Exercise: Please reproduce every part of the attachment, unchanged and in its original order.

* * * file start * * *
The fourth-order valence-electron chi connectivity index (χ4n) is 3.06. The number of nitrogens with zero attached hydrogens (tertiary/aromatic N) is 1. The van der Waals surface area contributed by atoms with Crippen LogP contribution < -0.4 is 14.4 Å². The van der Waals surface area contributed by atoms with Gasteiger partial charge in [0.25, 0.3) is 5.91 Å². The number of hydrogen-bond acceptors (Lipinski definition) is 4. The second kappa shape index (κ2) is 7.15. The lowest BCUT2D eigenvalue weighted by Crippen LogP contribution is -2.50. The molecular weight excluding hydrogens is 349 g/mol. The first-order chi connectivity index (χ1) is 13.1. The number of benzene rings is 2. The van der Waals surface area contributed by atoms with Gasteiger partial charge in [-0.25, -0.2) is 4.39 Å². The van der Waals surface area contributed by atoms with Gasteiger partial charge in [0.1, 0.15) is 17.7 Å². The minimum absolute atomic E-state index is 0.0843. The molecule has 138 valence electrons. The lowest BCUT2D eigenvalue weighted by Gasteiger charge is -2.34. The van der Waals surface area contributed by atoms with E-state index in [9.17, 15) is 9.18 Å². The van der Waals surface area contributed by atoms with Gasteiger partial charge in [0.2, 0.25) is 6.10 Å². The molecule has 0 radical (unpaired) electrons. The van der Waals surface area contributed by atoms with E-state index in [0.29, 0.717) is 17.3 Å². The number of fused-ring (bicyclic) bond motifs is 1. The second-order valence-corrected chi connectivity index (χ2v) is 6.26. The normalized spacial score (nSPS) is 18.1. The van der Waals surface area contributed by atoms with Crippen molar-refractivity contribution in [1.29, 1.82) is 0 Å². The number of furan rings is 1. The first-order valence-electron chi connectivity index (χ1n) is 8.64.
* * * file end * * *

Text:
The fourth-order valence-electron chi connectivity index (χ4n) is 3.06. The number of nitrogens with zero attached hydrogens (tertiary/aromatic N) is 1. The van der Waals surface area contributed by atoms with Crippen LogP contribution < -0.4 is 14.4 Å². The van der Waals surface area contributed by atoms with Gasteiger partial charge in [0.25, 0.3) is 5.91 Å². The number of hydrogen-bond acceptors (Lipinski definition) is 4. The second kappa shape index (κ2) is 7.15. The lowest BCUT2D eigenvalue weighted by Crippen LogP contribution is -2.50. The molecular weight excluding hydrogens is 349 g/mol. The first-order chi connectivity index (χ1) is 13.1. The number of benzene rings is 2. The van der Waals surface area contributed by atoms with Gasteiger partial charge in [-0.25, -0.2) is 4.39 Å². The van der Waals surface area contributed by atoms with Gasteiger partial charge in [0.1, 0.15) is 17.7 Å². The minimum absolute atomic E-state index is 0.0843. The molecule has 138 valence electrons. The lowest BCUT2D eigenvalue weighted by Gasteiger charge is -2.34. The van der Waals surface area contributed by atoms with E-state index in [9.17, 15) is 9.18 Å². The van der Waals surface area contributed by atoms with Gasteiger partial charge in [0.2, 0.25) is 6.10 Å². The molecule has 0 radical (unpaired) electrons. The van der Waals surface area contributed by atoms with E-state index in [0.29, 0.717) is 17.3 Å². The number of fused-ring (bicyclic) bond motifs is 1. The second-order valence-corrected chi connectivity index (χ2v) is 6.26. The normalized spacial score (nSPS) is 18.1. The van der Waals surface area contributed by atoms with Crippen molar-refractivity contribution in [1.29, 1.82) is 0 Å². The number of furan rings is 1. The first-order valence-electron chi connectivity index (χ1n) is 8.64.